Thousands of officers lined 5th Avenue outside St. Patrick’s Cathedral on Friday morning.
There were seven eulogies, all impactful, but notably heart-wrenching was the one by his 22-year-old widow, Dominique Luzuriaga.
After tearing up and breaking down into tears at the lectern, Luzuriaga said, “I would say good morning to you all, but in fact, it’s the worst morning ever.”
Wearing a silver necklace with a charm of her husband’s badge, Dominique recounted in heartbreaking detail the fight she had with her husband the day he died.
“This Friday was different. We had an argument. This Friday we were arguing because I didn’t want you to use your job phone while we were together. You were so mad,” she said, recounting the minor spat that turned out to be the last time they ever spoke.
“We left your apartment, and because I didn’t want to continue to argue, I ordered an Uber. You asked me, if ‘Are you sure you don’t want me to take you home? It might be the last ride I give you.’ I said, no. And that was probably the biggest mistake I ever made.”
Then she recounted in detail, just what it is like to be the wife of an officer and receive the call no one ever wants to get.
“Later that day I received the call I wish none of you that are sitting here with me will ever receive. I had gotten a notification from the Citizen App, which was my central. And I saw two police officers were shot in Harlem. I immediately texted you and asked you, ‘Are you
OK. Please tell me you are OK. I know you are mad right now, but just text me you are OK. Just tell me you are busy.’ I get no response. We used to share locations on Find my iPhone. And when I saw yours, you were at Harlem Hospital. I thought maybe you were sitting on a perp. But still, nothing. I called and then called again and then called one more time. And this time I felt something wasn’t right.”
It was then she learned the terrible news, that her husband was one of the shot officers.
“And then I get a call asking if I am Jason’s wife, and had to rush to the hospital. Walking up those steps, seeing everybody staring at me, was the scariest moment I’ve experienced. Nobody was telling me anything. Dozens of people were surrounding me, and yet I felt alone. I couldn’t believe you left me. Seeing you in a hospital bed, wrapped up in sheets, not hearing when I was talking to you, broke me. I asked why. I said to you, ‘Wake up baby, I’m here.’ The little bit of hope I had that you would come back to life just to say goodbye or say I love you one more time had left. I was lost. I’m still lost. Today I’m still in this nightmare that I wish I never had, full of rage and anger, hurt, sad, and torn. Although I gained thousands of blue brothers and sisters, I’m the loneliest without you,” she said.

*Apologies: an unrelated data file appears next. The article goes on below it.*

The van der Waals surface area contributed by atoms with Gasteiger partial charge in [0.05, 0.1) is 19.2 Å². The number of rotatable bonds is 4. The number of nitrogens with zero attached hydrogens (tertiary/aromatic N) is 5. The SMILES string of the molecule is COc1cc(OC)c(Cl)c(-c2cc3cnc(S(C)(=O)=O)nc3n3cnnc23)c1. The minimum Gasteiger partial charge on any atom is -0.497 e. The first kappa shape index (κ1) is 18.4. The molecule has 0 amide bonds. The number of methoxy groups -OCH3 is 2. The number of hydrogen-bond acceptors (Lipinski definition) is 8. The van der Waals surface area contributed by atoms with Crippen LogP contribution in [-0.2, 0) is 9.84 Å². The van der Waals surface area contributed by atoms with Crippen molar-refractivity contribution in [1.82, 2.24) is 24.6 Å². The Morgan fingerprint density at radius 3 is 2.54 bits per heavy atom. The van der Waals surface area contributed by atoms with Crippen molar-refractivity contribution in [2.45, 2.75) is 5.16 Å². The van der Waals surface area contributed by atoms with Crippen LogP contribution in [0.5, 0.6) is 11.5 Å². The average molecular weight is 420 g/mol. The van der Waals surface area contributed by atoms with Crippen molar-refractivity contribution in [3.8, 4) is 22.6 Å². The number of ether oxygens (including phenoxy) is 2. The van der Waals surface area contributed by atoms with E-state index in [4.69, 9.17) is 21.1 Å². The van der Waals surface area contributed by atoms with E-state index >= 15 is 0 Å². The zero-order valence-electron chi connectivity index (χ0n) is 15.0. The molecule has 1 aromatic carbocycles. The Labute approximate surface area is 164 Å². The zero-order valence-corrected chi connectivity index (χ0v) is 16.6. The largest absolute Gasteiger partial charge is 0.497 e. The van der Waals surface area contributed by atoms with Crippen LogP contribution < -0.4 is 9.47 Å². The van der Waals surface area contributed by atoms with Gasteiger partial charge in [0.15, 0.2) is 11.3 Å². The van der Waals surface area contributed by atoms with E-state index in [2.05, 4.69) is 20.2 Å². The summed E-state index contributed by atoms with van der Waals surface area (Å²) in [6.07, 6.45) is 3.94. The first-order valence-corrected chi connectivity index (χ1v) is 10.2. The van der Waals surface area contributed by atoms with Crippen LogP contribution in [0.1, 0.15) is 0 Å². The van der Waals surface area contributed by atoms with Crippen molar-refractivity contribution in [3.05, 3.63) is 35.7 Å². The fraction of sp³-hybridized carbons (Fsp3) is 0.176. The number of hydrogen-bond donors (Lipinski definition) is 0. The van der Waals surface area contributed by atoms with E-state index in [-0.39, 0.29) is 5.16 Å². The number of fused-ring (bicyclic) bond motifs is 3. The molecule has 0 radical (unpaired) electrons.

Then, directing her emotions at the new Manhattan District Attorney Alvin Bragg, she said, “The system continues to fail us. We are not safe anymore, not even members of service. I know you were tired of these laws, especially from ones from the new DA. I hope he is watching you speak through me right now. I’m sure all of our blue family is tired too, but I promise your death won’t be in vain. We’ll take the watch from here.”
Rivera was posthumously promoted to detective first class during Friday’s funeral service by the police commissioner.
Detective Rivera’s partner, Officer Wilbert Mora, was killed in the same ambush last Friday in Harlem.
Officer Mora’s viewing and funeral will take place at St. Patrick’s next Tuesday and Wednesday.
Ex-Brit turned Manhattan resident since 2008.